Next we get to the main dungeon, the Shrine, where the proverbial “shit” gets real. This is a very unique dungeon and it’s a delight to read, so I’ll omit any spoilers.
There are about thirty encounters in the Shrine (but more rooms than that number).
To start off, there’s some clear advice on how to run this location: it is not a typical dungeon crawl. First of all, there’s a time limit (that is measured in a really awesome and memorable way). A Referee really needs to keep track of this for maximum effectiveness. More on that later.
There are many things to explore and scrutinize here without referring to a character’s skills or abilities (except if something triggers a nasty trap or evil supernatural forces). Being careless or reckless will likely spell doom for a PC; being clever and methodical is by far the safer and more interesting way to go about it.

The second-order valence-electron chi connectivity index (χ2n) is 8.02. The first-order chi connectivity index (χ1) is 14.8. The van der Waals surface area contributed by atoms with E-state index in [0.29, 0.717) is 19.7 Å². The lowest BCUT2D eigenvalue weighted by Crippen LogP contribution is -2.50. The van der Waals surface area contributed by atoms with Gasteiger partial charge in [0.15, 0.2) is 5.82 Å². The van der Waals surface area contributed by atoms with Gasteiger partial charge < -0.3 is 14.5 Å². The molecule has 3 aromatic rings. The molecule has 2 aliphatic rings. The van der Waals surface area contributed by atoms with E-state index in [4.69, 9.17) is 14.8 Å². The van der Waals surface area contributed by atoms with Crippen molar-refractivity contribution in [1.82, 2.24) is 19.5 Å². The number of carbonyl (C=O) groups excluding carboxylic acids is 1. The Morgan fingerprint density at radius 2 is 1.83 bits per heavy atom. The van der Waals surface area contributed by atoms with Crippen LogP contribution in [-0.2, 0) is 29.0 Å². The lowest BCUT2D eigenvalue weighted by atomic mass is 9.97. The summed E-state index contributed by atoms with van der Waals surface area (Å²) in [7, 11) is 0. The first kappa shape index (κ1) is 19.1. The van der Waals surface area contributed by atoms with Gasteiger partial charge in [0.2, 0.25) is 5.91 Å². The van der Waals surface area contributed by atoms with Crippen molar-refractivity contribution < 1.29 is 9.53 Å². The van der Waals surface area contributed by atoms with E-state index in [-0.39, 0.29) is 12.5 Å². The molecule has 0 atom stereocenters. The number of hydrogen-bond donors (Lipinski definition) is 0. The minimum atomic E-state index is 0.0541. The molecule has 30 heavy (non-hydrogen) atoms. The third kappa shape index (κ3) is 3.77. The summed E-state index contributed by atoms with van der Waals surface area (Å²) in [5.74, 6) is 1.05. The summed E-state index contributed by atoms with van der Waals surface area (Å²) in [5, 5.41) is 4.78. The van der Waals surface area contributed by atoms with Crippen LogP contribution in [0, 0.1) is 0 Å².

My favorite example of this sort of thing is the Organ. I won’t spoil it, but there are some really neat things built into this object. It ties into a feature of many of the other locations to a clever degree; the PCs will have reasons to return to it several times throughout the course of the dungeon. I’ll absolutely delight in presenting this device to the players and getting excited trying to anticipate what they’ll do. To me, that’s a trait of a well-written adventure, right there.
There are so many things to do and objects to experiment with that my mind reels with the possibilities. Admittedly there are a few “gotcha!” moments but they are never dull or straightforward and they always add to the weird horror mood.